A study of mobile and WiFi internet usage on smartphones has shown that iOS users connect to the internet via WiFi significantly more than Android users.
The study, carried out by comScore, a leader in measuring the digital world, shows that 87 per cent of iPhone users in the UK browse the web via both mobile and WiFi networks, in comparison to 57 per cent of Android users. Just 13 per cent of iPhone owners in the UK browse the web via their mobile network alone.
The study also shows that US smartphone owners are less likely to use WiFi than users in the UK.
This could be due to the absence of LTE 4G networks in the UK, suggests Serge Matta, comScore President of Operator and Mobile Solutions: "The current lack of high-speed data networks in the UK might also lead users to seek out higher bandwidth capacity on WiFi networks."
In a breakdown of connection activity across mobile operators, the study shows that smartphone users on Vodafone, Telefonica and Orange networks are more likely to browse via WiFi than smartphones on T-Mobile and Three, with only 24 per cent of Orange customers browsing via the mobile network alone.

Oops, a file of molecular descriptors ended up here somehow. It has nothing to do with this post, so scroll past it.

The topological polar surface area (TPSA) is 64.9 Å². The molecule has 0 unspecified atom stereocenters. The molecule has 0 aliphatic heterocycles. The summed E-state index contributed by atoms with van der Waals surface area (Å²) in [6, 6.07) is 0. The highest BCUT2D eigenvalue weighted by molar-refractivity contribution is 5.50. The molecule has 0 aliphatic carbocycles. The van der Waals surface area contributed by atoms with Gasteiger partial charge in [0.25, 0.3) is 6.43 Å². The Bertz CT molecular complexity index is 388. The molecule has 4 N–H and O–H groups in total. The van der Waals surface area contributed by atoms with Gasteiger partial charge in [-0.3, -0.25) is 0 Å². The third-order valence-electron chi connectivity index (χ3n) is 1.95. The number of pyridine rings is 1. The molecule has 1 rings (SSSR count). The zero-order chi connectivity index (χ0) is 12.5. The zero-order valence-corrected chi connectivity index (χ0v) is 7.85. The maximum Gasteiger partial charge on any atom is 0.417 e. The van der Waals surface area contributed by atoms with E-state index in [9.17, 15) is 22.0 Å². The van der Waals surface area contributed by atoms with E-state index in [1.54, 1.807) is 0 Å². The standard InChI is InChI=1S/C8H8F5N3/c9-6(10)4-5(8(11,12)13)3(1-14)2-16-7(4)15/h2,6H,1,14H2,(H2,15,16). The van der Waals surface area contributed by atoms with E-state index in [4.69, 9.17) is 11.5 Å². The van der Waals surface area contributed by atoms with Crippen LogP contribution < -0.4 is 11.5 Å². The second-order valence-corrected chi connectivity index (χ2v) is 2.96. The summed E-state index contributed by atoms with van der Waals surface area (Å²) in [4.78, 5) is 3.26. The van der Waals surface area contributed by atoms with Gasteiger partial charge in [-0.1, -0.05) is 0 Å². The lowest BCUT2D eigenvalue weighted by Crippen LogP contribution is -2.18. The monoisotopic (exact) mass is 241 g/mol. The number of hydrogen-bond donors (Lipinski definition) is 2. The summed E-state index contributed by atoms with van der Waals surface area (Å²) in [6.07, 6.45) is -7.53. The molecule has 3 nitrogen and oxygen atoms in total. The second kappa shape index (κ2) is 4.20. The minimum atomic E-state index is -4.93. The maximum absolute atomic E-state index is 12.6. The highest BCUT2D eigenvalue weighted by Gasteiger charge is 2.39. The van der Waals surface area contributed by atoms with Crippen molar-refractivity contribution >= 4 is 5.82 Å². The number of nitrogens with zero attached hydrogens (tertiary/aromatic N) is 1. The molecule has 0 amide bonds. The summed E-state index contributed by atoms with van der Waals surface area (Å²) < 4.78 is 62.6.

"As bandwidth usage increases and the spectrum becomes more scarce, operators, OEMs, and others in the mobile ecosystem should understand the different dynamics between the use of mobile and WiFi networks to develop strategies to optimise resources and provide their customers with continued high-quality network service," said Matta.
This story, "iPhone users 'significantly more likely to use WiFi' than Android users" was originally published by Macworld U.K..